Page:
Hat­ton Gar­den and the time­less al­lure of the art­ful dodger

Why do we cheer on movie crooks, asks the writer who helped in­spire King of Thieves

The Observer - - Comment & Analysis - Dun­can Camp­bell

Blame Dick­ens for Oliver Twist. Or Lionel Bart for putting him to mu­sic. Or John Gay for The Beg­gar’s Opera. Or Da­mon Run­yan for Guys and Dolls. Or Woody Guthrie for writ­ing The Un­wel­come Guest, about Dick Turpin and Black Bess. Or what­ever strolling bal­ladeer came up with the first lyrics about Robin Hood.

It was them, guv! They got us to feel a sneak­ing sym­pa­thy for all those art­ful dodgers who broke the laws and al­most got away with it.

This week­end, two films based on real-life at­tempts to steal mil­lions of pounds of valu­ables are in cin­e­mas across the coun­try. King of Thieves cov­ers the tale of the Hat­ton Gar­den bur­glary, in which £14m of jew­els, gold and money was stolen by a bunch of mainly el­derly ca­reer crim­i­nals over the Easter week­end in 2015. Amer­i­can An­i­mals ex­plores the botched rob­bery of valu­able books by a quar­tet of stu­dents in Ken­tucky in 2004.

In these two films – as in real life – the per­pe­tra­tors get caught and go straight to jail. One of the Hat­ton Gar­den crew died in his Bel­marsh cell in Fe­bru­ary and an­other suf­fered two strokes in jail. Crime doesn’t pay! But the fact that those films and oth­ers like it are made at all has raised the ques­tion as to why we are so fas­ci­nated by – and some­times for­giv­ing of – those who take other peo­ple’s stuff and whether such films “glam­or­ise” crime.

The main crit­i­cisms of King of Thieves for por­tray­ing the bur­glars as “lov­able rogues” came, un­der­stand­ably enough, from peo­ple in the jew­ellery trade in re­sponse to the trailer of the film. But the bleak re­al­ity, spelled out in some de­tail in both films, is that the thieves fell out, got nicked and ended up be­hind bars.

This may seem like a tech­ni­cal point, but Hat­ton Gar­den was a bur­glary, not a rob­bery. A rob­bery is where force or the threat of it is used against a per­son, while a bur­glary is where a prop­erty is en­tered il­le­gally. In one of France’s most no­to­ri­ous crimes, the theft of mil­lions of francs worth of gold and cash from the vaults of the Nice branch of the So­ciété Générale in 1976, the bur­glars left a cheeky note for the po­lice: “Sans arme, ni haine, ni vi­o­lence” (with­out weapon, with­out hate, with­out vi­o­lence).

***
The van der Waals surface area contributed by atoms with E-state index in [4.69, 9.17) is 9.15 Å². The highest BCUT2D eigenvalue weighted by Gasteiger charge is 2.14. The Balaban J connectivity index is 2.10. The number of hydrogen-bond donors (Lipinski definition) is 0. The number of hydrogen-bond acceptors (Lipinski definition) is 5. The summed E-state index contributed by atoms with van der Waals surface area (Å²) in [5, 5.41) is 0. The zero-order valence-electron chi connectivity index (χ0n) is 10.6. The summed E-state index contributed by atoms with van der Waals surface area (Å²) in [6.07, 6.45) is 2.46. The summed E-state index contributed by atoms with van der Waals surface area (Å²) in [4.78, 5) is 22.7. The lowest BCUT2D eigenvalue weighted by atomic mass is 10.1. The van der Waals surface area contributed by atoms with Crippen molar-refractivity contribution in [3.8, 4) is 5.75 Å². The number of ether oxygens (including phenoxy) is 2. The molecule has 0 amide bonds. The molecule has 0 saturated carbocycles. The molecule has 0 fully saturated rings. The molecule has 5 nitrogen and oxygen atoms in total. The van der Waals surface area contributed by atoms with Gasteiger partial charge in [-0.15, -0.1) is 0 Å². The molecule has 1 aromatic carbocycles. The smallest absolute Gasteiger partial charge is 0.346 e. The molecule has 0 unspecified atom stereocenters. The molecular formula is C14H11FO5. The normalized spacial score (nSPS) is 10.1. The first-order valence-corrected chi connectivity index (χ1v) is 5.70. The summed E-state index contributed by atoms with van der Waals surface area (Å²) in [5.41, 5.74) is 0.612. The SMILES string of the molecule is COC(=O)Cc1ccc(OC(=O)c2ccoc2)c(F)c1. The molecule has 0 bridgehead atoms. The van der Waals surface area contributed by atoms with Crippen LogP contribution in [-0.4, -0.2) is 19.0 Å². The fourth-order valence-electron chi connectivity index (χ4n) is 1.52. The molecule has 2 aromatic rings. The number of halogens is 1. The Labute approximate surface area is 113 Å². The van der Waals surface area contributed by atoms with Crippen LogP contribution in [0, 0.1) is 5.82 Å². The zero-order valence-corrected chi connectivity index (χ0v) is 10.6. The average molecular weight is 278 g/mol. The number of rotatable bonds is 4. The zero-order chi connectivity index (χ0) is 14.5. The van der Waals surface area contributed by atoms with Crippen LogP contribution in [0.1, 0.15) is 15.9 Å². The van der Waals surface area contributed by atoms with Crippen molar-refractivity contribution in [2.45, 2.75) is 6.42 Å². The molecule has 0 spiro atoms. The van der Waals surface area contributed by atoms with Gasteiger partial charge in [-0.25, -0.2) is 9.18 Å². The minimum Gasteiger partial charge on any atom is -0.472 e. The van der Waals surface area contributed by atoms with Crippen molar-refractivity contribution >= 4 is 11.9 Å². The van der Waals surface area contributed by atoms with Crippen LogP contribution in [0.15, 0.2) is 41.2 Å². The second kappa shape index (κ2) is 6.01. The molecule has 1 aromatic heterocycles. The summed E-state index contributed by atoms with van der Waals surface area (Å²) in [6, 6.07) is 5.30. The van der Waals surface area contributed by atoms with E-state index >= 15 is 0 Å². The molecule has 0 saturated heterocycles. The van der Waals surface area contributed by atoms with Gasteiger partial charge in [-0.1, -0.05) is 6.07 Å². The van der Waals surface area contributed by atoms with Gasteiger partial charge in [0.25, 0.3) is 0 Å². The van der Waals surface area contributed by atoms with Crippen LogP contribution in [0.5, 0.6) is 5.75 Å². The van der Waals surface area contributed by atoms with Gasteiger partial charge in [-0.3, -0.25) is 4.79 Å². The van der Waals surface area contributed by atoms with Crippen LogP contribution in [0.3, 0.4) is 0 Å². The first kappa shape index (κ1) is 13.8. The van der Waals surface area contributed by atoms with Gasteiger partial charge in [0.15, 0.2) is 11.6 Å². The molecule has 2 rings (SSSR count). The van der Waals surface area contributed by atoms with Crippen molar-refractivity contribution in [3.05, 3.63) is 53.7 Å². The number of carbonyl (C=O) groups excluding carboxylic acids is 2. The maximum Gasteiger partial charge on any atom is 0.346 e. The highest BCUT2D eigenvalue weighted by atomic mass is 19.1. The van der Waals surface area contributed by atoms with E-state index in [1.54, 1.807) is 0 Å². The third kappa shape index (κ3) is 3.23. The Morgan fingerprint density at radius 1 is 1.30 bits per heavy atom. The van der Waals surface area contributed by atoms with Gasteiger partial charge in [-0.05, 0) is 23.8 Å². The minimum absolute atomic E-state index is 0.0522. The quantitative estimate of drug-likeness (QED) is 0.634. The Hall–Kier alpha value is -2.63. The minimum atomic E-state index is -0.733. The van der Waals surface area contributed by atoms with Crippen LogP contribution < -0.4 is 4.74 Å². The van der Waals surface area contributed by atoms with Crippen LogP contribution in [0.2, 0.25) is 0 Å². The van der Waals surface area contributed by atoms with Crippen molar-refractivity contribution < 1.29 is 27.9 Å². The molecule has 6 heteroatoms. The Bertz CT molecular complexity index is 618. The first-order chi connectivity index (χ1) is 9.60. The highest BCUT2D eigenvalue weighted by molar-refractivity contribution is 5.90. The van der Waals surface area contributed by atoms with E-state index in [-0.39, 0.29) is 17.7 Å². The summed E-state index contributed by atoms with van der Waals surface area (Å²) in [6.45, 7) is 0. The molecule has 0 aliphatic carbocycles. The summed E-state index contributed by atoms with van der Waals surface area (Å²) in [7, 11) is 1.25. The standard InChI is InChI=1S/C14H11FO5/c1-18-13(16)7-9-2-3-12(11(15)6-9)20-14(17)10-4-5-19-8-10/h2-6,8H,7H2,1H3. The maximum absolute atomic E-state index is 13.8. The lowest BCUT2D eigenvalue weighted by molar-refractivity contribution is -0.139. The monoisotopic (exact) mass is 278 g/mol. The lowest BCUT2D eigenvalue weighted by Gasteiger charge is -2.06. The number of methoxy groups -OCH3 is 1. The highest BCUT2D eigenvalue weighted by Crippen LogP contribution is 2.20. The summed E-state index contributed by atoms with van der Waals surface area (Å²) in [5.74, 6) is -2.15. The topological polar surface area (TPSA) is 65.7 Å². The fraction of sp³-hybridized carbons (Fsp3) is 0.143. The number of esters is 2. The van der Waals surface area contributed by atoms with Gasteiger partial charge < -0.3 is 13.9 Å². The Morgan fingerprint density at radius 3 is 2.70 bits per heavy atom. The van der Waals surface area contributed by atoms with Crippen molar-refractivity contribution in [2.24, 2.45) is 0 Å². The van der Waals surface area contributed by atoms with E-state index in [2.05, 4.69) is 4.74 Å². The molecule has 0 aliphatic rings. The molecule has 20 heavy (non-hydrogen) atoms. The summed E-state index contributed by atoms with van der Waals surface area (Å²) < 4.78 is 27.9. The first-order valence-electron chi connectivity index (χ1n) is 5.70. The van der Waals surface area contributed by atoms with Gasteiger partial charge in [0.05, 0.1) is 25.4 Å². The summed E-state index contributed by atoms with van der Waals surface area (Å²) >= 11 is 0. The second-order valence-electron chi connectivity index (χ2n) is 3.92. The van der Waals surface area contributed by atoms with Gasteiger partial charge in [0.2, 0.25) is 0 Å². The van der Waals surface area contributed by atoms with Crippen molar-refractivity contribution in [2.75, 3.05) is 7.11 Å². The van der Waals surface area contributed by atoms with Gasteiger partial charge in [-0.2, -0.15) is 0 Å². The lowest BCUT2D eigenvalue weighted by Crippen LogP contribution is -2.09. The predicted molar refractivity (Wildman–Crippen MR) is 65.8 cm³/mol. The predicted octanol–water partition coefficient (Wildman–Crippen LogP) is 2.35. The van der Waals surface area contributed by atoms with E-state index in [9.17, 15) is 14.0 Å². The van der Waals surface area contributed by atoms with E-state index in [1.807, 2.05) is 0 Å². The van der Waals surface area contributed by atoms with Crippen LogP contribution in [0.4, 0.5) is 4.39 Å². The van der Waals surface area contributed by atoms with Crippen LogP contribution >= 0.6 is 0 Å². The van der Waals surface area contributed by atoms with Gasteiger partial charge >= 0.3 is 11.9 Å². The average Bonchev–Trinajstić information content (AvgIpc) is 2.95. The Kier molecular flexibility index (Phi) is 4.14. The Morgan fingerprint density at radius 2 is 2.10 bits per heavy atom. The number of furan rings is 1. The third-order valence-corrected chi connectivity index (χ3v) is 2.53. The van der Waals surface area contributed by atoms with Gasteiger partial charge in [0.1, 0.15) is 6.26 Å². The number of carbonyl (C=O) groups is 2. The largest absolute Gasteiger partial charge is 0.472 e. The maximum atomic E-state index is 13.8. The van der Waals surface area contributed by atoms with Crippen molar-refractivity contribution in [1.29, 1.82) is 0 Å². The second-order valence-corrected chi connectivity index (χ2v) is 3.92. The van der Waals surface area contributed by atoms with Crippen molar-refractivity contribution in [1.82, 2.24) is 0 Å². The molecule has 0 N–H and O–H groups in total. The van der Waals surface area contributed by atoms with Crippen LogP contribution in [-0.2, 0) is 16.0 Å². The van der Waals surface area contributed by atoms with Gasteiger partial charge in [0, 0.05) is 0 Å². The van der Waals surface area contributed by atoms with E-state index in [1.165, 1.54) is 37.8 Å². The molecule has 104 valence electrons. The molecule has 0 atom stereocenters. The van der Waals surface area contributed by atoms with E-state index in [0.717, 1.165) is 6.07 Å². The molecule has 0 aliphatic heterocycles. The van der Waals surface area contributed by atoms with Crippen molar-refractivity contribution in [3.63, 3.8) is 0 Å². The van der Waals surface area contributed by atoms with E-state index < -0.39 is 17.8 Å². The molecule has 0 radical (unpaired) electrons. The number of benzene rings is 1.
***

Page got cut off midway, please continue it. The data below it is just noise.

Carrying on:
The Hat­ton Gar­den bur­glars left no note but they did make the de­ci­sion, wisely per­haps in light of the state of their knees and hips, that they would carry out the crime over an Easter week­end when there would be no one around but a pass­ing fox and there would be no weapons. As the char­ac­ters note in the film, which was partly based on a Guardian ar­ti­cle I wrote, the dif­fer­ence be­tween a sen­tence for a bur­glary and a rob­bery is many years, which is of some im­por­tance if you don’t have many left. Had a guard been coshed or a passerby threat­ened, there would prob­a­bly have been no film.

We live in a world in which some chaps pocket mil­lions in bonuses for sim­ply do­ing their job and oth­ers squir­rel away un­earned dosh in money laun­dries around the world, as Oliver Bul­lough ex­plains in his new book, Money­land: Why Thieves and Crooks Now Rule the World. So there is per­haps a feel­ing that the peo­ple who carry out an ac­tual bur­glary in which no one is phys­i­cally hurt are at least tak­ing the risks that the klep­to­crats, City whizzes and cor­po­rate tax-dodgers would not.

Be­tween courts one and two in the Old Bai­ley, where rob­bers and bur­glars of­ten end up, is a statue of the prison re­former Elizabeth Fry and be­neath it a po­etic trib­ute to the “one who never turned her back” by Robert Brown­ing. Per­haps an­other Brown­ing quote is worth re­call­ing, from Bishop Blougram’s Apol­ogy: “Our in­ter­est’s on the dan­ger­ous edge of things. The hon­est thief, the ten­der mur­derer, the su­per­sti­tious athe­ist.” Smart crim­i­nals now in­volve them­selves in the much less filmic ac­tiv­i­ties of cy­ber­crime and don’t spend hol­i­day week­ends drilling their way into a vault. In the mean­time, rightly or wrongly, our in­ter­est in the dan­ger­ous edge of things will en­sure that the tales of art­ful or – more likely – art­less dodgers will ap­pear on our screens as long as films are made.

Dun­can Camp­bell is a for­mer crime correspondent of the Guardian

Ray Win­stone in King of Thieves.

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